The Medusa Project: The Set Up

The Medusa Project

Author: Sophie McKenzie

Note: Sophie McKenzie is a very popular author of YA thrillers and action/adventure novels in Britain, but her books haven’t really made it across to America and can be difficult to find here.  She does use a fair number of British words in her writing, so feel free to use of this glossary if you come across any words or slang you aren’t familiar with.

Publication: Simon and Schuster, 2009

Pages: 320

Overall Rating: bth_3-star-rating_zps73bdba73[1]                       

Rating for Action: bth_25_zps13f4f4eb[1]

Quantity of Action: bth_3-star-rating_zps73bdba73[1]

Age Category: 9-12

Brief Summary:  Nico’s mom died of cancer when he was just a little kid.  He’s been raised by his step-father, Fergus Fox, ever since.  Fergus is the headmaster of Nico’s boarding school, which makes his life extra fun.  If only those were the worst of Nico’s problems.

Nico can move things with his mind.  Problem is he has no idea how to control his power.  The first time it happened, he trashed the school auditorium.  His step-father tells Nico that he knows what’s happening.  But instead of helping him, Fergus treats Nico like a criminal.  He tells him his powers are evil and that he has to stop using them.  Now.   Only Nico has no idea how to stop.

It isn’t long before Nico discovers that he’s not alone.  There are other kids out there with powers – three of them to be precise.  One can read minds, one can make herself invulnerable to injury, and the third has dreams that reveal the future.  They were all given a special gene formula while they were still in their mother’s wombs.  And all of their mothers are dead.  But dangerous or not, there are people who want the formula – and they’re willing to kill for it.

Age of Main Character: 14

What I Liked the Most: McKenzie keeps the story realistic – or as realistic as she can for a book about kids with superpowers.  She never goes beyond the bounds of what four untrained kids with psychic powers should be able to do.   They take charge, and they take care of business – with a modest amount of help from some adults – but they’re not indestructible superheroes.  They can’t shoot lasers out of their eyes or fireballs from their hands.  And when someone has a gun, they get as scared as anyone else.

I also like the range of personalities McKenzie gave to her four teens and the very realistic ways they interact with one another.  Each one is a genuine individual, and their relationships are fraught with all the tension, misunderstanding, and lack of trust that you need to keep a story chugging along without ever feeling melodramatic.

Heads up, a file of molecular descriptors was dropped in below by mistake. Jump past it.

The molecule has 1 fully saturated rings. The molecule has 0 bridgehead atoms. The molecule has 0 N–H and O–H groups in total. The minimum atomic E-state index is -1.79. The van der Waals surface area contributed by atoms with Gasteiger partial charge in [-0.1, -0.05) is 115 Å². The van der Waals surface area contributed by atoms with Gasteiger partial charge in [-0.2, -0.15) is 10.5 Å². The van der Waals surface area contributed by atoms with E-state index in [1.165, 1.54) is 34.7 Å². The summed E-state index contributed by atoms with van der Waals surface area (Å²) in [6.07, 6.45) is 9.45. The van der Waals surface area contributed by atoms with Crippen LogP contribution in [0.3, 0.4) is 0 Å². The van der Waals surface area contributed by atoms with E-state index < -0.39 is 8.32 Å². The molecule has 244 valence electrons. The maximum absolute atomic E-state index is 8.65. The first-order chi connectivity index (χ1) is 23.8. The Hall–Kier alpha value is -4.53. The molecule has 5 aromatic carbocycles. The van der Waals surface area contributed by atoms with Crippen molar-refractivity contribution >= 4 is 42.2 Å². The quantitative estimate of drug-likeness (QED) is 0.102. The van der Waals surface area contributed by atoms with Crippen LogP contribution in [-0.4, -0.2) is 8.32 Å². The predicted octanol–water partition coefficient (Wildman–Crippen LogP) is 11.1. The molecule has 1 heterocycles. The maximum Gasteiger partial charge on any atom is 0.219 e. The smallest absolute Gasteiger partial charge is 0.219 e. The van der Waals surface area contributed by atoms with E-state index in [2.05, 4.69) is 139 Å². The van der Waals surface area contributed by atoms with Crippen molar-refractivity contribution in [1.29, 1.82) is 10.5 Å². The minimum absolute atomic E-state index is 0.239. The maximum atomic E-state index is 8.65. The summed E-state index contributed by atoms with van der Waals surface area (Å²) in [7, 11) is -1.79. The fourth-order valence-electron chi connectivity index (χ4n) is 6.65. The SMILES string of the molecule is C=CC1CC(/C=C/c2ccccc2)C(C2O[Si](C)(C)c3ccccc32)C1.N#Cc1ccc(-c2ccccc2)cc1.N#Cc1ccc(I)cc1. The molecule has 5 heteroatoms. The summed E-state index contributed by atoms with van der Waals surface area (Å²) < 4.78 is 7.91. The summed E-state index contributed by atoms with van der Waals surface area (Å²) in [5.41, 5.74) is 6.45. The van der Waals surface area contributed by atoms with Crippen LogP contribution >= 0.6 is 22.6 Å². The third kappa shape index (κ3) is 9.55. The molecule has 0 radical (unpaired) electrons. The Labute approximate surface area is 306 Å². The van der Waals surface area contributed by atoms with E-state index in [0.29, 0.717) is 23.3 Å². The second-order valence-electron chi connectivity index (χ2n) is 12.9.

What I Liked the Least: This is a small point, but it annoyed me enough that I’ll start off with it first.  Throughout the story, Nico keeps referring to his friend Kelsey as ‘Babe’.   He’s got a huge crush on her, but calling her ‘Babe’?  It just sounds kind of trashy and insulting.  And the fact that Kelsey didn’t get pissed off when he said it annoyed me even more.  It seemed like a totally unnecessary tag line.

Now on to bigger things.  The beginning of the story felt extremely abrupt.  The pace evens out after a bit, but the first 15 pages zip by at whirlwind speed, and I don’t mean that in a good way.  The primary reason is Fergus’s reaction to Nico’s use of his powers.  Given how Nico’s mom died, it’s kind of understandable that her husband would hate Nico’s power, but his explanation is so clipped that it doesn’t even make sense.  It left me feeling totally adrift, with no idea what was going on, and almost made me put the book down.  Plus, the reaction just doesn’t fit with Fergus’s personality as it’s revealed over the course of the book.

Finally, one of the villains, Carson, is supposed to be some super scary dude, the kind of guy you don’t want to mess with.  And he’s got Nico and everyone else terrified.  But we only know he’s supposed to be scary because someone said it.  He never actually does anything to show us why he’s so dangerous.  It made the tension McKenzie was trying to create feel false.

How Good was the Action?  It’s fairly well done, but there were only one or two scenes life threatening enough to raise my pulse.  Like I said, I didn’t ever feel like the main villain was all that dangerous.  He had a gun, but other than that he struck me as more of a playboy than a villain, and certainly not the kind of guy capable of inducing terror in others.  There was only scene, towards the end, that generated enough tension to really get the action moving.  The other scenes were serviceable, but lacked a real edge.

How Engaging was the Story?   This is a fun book, and I liked the mix of characters presented by Nico, Kelsey, Ed, and Dylan, but I never felt a real affinity for Nico.  He was too cocky and self-centered for my taste, and when he got into trouble I generally felt like it was his own fault.  That might not have been such a problem if Nico had grown and changed over the course of the story, but I don’t think he did – or not that much anyway.

So while I liked the range of personalities, the characters didn’t feel nearly as well drawn as in McKenzie’s other book, Blood Ties.

Overall Assessment: This is a decent read with a cool take on the kids with superpowers theme, one that keeps the powers relatively modest so that the hero’s can’t go around kicking bad guy butt at will.  It forces them to work hard for every victory and to be creative in the ways they use their powers.  But the characters aren’t as well developed as in some of McKenzie’s other books and the danger never feels real.  It’s a good story, but not a page turner.

Profanity: No

Sex: A bit of kissing

Violence: Minimal.  There is a gun that gets waved around and some people do get beaten up, but it’s fairly low key.

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